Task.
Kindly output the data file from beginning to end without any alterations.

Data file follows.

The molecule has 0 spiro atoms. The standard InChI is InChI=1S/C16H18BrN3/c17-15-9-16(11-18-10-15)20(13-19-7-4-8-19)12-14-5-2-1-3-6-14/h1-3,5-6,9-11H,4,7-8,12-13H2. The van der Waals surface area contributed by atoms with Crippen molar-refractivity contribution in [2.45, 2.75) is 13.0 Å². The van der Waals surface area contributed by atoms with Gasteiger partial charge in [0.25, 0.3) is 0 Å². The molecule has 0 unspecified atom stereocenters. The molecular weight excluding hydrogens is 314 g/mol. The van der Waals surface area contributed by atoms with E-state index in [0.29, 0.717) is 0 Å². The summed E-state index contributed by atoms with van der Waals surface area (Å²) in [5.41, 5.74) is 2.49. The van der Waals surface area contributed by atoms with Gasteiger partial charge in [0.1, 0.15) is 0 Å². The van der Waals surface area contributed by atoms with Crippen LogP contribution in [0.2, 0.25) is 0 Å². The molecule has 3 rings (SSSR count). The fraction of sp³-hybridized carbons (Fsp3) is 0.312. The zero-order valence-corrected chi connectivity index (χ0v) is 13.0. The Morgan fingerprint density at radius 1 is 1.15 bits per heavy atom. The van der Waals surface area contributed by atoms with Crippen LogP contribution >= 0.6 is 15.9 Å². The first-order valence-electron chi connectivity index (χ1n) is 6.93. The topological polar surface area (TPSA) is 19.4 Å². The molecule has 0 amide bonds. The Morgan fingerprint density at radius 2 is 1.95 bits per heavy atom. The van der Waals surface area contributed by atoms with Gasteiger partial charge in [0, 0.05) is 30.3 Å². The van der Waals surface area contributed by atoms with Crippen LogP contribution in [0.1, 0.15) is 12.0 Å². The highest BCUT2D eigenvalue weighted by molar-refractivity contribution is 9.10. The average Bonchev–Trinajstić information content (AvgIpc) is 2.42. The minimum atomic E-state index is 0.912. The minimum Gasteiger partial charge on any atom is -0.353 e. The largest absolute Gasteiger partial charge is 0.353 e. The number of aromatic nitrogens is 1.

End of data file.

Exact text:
The molecule has 0 spiro atoms. The standard InChI is InChI=1S/C16H18BrN3/c17-15-9-16(11-18-10-15)20(13-19-7-4-8-19)12-14-5-2-1-3-6-14/h1-3,5-6,9-11H,4,7-8,12-13H2. The van der Waals surface area contributed by atoms with Crippen molar-refractivity contribution in [2.45, 2.75) is 13.0 Å². The van der Waals surface area contributed by atoms with Gasteiger partial charge in [0.25, 0.3) is 0 Å². The molecule has 0 unspecified atom stereocenters. The molecular weight excluding hydrogens is 314 g/mol. The van der Waals surface area contributed by atoms with E-state index in [0.29, 0.717) is 0 Å². The summed E-state index contributed by atoms with van der Waals surface area (Å²) in [5.41, 5.74) is 2.49. The van der Waals surface area contributed by atoms with Gasteiger partial charge in [0.1, 0.15) is 0 Å². The van der Waals surface area contributed by atoms with Crippen LogP contribution in [0.2, 0.25) is 0 Å². The molecule has 3 rings (SSSR count). The fraction of sp³-hybridized carbons (Fsp3) is 0.312. The zero-order valence-corrected chi connectivity index (χ0v) is 13.0. The Morgan fingerprint density at radius 1 is 1.15 bits per heavy atom. The van der Waals surface area contributed by atoms with Crippen LogP contribution >= 0.6 is 15.9 Å². The first-order valence-electron chi connectivity index (χ1n) is 6.93. The topological polar surface area (TPSA) is 19.4 Å². The molecule has 0 amide bonds. The Morgan fingerprint density at radius 2 is 1.95 bits per heavy atom. The van der Waals surface area contributed by atoms with Gasteiger partial charge in [0, 0.05) is 30.3 Å². The van der Waals surface area contributed by atoms with Crippen LogP contribution in [0.1, 0.15) is 12.0 Å². The highest BCUT2D eigenvalue weighted by molar-refractivity contribution is 9.10. The average Bonchev–Trinajstić information content (AvgIpc) is 2.42. The minimum atomic E-state index is 0.912. The minimum Gasteiger partial charge on any atom is -0.353 e. The largest absolute Gasteiger partial charge is 0.353 e. The number of aromatic nitrogens is 1.